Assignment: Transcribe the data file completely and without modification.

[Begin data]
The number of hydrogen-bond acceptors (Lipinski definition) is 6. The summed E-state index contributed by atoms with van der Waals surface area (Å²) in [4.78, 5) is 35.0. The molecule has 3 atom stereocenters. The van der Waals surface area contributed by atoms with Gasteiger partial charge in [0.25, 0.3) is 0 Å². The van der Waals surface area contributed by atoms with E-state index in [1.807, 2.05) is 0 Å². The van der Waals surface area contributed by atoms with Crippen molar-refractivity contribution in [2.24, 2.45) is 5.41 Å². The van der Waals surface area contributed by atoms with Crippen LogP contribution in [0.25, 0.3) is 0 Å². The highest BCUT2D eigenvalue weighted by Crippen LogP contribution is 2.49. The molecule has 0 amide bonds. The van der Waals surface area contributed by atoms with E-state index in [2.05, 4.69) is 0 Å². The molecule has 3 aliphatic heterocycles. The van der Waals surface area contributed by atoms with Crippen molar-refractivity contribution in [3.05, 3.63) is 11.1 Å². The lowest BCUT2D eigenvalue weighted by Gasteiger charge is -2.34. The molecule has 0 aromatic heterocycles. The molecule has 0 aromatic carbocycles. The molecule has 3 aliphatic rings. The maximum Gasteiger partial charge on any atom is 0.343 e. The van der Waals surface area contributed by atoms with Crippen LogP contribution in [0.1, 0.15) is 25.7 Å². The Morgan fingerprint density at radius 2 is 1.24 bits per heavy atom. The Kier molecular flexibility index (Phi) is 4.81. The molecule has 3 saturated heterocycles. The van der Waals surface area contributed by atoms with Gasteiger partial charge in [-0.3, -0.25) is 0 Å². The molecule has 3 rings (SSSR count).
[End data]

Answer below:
The number of hydrogen-bond acceptors (Lipinski definition) is 6. The summed E-state index contributed by atoms with van der Waals surface area (Å²) in [4.78, 5) is 35.0. The molecule has 3 atom stereocenters. The van der Waals surface area contributed by atoms with Gasteiger partial charge in [0.25, 0.3) is 0 Å². The van der Waals surface area contributed by atoms with E-state index in [1.807, 2.05) is 0 Å². The van der Waals surface area contributed by atoms with Crippen molar-refractivity contribution in [2.24, 2.45) is 5.41 Å². The van der Waals surface area contributed by atoms with Crippen LogP contribution in [0.25, 0.3) is 0 Å². The highest BCUT2D eigenvalue weighted by Crippen LogP contribution is 2.49. The molecule has 0 amide bonds. The van der Waals surface area contributed by atoms with E-state index in [2.05, 4.69) is 0 Å². The molecule has 3 aliphatic heterocycles. The van der Waals surface area contributed by atoms with Crippen molar-refractivity contribution in [3.05, 3.63) is 11.1 Å². The lowest BCUT2D eigenvalue weighted by Gasteiger charge is -2.34. The molecule has 0 aromatic heterocycles. The molecule has 0 aromatic carbocycles. The molecule has 3 aliphatic rings. The maximum Gasteiger partial charge on any atom is 0.343 e. The van der Waals surface area contributed by atoms with Crippen LogP contribution in [0.1, 0.15) is 25.7 Å². The Morgan fingerprint density at radius 2 is 1.24 bits per heavy atom. The Kier molecular flexibility index (Phi) is 4.81. The molecule has 3 saturated heterocycles. The van der Waals surface area contributed by atoms with Gasteiger partial charge in [-0.3, -0.25) is 0 Å². The molecule has 3 rings (SSSR count).